This overuse of technology causes great strain to the user’s eyes. One main affect technology has is causing eyestrain, headaches, focusing difficulty, double vision, etc. Without looking at technology, a user’s eye blinkes 12-15 times a minute. However, when a user is focusing on a digital screen, they forget to blink. This can lead to a user blinking only 7 times a minute. The decrease in blinking can lead to less lubrication which results in dry and extremely sore eyes.

Almost 60% of adult Americans have adopted the habit of carrying their phone or laptop with them when they go to bed (GoodEyes). Leaving your phone next to a user’s head while sleeping can cause severe damage to the eyes. This is because the direct exposure to blue light damages the retina, which gets worse and worse as you age.

This is an important issue due to the fact that technology is becoming more and more popular as the years go on, and no one pauses and thinks about the severe impact it can have on your eyes. As I walk down a street, almost every person I walk by is glued to their phone. People should be aware of the health risks.



Jibo: The Family-Friendly, Dancing Smart Home Assistant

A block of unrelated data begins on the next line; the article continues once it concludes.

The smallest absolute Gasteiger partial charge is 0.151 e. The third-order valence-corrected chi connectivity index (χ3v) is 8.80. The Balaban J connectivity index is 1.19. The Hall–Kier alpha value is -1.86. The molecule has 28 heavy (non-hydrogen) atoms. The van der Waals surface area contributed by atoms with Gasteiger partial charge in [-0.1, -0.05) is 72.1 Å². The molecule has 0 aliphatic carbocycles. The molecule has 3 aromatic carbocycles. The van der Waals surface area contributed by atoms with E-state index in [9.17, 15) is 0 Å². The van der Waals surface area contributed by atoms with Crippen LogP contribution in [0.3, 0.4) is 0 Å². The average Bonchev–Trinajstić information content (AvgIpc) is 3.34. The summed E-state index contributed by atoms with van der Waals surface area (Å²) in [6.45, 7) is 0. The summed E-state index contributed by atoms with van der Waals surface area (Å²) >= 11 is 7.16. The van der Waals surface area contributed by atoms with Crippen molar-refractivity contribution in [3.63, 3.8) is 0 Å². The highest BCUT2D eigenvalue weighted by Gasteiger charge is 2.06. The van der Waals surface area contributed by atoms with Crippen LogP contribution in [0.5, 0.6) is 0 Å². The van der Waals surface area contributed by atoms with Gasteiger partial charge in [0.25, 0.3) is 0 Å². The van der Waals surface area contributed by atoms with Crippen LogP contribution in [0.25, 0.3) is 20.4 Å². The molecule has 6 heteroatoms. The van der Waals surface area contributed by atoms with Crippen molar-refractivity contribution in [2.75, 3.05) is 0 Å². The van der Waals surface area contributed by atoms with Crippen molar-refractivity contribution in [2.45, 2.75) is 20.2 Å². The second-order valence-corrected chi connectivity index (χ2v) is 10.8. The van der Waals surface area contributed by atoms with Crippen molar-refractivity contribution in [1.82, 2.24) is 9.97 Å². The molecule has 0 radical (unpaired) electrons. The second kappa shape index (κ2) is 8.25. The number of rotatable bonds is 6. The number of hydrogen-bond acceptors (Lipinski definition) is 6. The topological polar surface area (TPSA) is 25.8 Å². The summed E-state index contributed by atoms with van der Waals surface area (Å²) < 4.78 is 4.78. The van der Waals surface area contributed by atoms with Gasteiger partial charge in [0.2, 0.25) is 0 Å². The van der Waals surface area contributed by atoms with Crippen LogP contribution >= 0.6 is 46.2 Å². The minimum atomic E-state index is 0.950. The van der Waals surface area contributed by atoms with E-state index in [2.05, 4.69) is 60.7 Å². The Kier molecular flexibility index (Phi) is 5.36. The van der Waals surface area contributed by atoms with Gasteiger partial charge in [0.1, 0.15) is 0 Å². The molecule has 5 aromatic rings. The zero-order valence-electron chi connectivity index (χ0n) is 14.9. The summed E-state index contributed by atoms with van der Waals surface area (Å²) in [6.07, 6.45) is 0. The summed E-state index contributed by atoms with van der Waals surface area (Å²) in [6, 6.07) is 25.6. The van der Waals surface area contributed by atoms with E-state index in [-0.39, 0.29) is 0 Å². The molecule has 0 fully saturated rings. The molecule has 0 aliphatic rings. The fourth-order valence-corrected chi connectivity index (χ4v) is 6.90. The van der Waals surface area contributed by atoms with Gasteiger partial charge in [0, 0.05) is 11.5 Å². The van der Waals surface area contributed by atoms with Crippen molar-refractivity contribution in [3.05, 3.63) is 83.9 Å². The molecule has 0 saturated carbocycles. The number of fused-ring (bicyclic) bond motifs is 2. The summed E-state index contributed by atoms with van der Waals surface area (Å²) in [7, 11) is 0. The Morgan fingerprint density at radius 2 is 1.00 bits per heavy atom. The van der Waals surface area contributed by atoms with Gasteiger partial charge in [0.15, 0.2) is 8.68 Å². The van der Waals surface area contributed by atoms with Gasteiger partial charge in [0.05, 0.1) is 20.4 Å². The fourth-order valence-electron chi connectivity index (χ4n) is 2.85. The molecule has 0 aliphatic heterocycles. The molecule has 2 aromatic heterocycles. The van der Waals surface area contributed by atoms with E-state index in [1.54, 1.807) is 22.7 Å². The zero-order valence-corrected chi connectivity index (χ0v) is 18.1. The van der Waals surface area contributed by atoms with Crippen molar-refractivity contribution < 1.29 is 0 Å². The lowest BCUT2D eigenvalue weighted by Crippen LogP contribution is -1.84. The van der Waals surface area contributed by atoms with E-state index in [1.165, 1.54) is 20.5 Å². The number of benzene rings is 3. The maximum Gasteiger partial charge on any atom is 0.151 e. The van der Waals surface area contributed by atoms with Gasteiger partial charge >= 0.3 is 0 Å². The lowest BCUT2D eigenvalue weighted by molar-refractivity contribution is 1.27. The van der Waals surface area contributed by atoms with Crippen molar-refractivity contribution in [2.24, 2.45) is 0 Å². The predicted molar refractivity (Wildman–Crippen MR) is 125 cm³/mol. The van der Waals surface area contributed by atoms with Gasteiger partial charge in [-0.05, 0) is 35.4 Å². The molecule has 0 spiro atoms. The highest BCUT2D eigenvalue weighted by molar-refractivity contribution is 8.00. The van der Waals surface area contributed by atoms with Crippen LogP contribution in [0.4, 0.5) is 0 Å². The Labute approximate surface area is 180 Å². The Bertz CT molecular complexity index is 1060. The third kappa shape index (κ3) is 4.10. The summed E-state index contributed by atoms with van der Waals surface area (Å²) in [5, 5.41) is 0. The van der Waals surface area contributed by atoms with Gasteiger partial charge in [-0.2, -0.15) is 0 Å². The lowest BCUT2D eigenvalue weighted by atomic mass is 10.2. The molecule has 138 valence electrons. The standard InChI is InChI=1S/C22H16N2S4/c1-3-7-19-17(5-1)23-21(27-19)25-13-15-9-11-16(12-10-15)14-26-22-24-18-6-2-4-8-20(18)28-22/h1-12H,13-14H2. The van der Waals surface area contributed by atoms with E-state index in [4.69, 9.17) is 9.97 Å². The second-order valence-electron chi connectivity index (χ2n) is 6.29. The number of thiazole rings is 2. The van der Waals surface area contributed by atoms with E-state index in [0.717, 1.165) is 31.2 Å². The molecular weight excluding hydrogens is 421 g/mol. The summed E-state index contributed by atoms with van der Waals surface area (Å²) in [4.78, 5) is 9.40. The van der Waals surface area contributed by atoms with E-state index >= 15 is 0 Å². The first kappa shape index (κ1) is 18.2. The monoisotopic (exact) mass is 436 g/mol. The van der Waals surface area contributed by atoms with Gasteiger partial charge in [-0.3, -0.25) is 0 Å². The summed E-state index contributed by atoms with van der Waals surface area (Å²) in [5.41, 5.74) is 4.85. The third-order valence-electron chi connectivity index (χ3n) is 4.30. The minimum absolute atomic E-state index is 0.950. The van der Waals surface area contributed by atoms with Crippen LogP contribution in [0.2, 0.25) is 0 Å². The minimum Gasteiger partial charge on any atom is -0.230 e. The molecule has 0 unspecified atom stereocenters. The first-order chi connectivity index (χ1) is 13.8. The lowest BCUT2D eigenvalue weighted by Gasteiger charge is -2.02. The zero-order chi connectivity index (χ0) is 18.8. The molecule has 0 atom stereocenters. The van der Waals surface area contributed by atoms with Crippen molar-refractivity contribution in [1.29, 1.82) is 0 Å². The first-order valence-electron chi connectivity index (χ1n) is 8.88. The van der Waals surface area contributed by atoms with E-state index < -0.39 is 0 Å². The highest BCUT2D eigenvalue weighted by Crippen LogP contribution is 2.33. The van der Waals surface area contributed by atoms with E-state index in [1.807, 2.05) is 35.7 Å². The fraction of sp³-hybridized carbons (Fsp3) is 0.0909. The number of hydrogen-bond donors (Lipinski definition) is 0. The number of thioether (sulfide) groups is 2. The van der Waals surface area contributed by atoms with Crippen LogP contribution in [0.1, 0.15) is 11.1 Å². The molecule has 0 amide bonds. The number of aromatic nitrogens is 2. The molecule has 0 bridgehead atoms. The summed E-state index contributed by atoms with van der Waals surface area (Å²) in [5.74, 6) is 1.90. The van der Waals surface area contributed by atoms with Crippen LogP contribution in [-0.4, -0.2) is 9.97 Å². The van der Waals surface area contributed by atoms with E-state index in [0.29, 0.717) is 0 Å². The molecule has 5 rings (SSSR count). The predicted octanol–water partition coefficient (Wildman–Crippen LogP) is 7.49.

With voice assistants like Amazon Alexa and Google Home becoming more popular by the day, the smart home tech industry has been growing fast.  So, it was only a matter of time until startups started pitching fun, new takes on these devices.  That’s where the Jibo family assistant comes in.Jibo

According to a recent CNET article, Jibo is “an 11-inch-tall countertop robot: A family assistant that can distinguish between different voices and faces, with an adorable personality to boot” (Carey).  In general, this device is created specifically with families in mind, as it could engage with children with witty banter and even dance on its swivel base.  Additionally, it could perform other interesting functions, such as controlling other smart home devices, taking pictures, and even turning to face the source of a motion or sound.  However, the device is not perfect, as it is currently priced at $899 and is lacking a few basic smart assistant functions (which it will be updated to include in the future), causing the author to state “that’s a hefty price for a home assistant that can’t yet play music. Or make calls. Or set reminders” (Carey).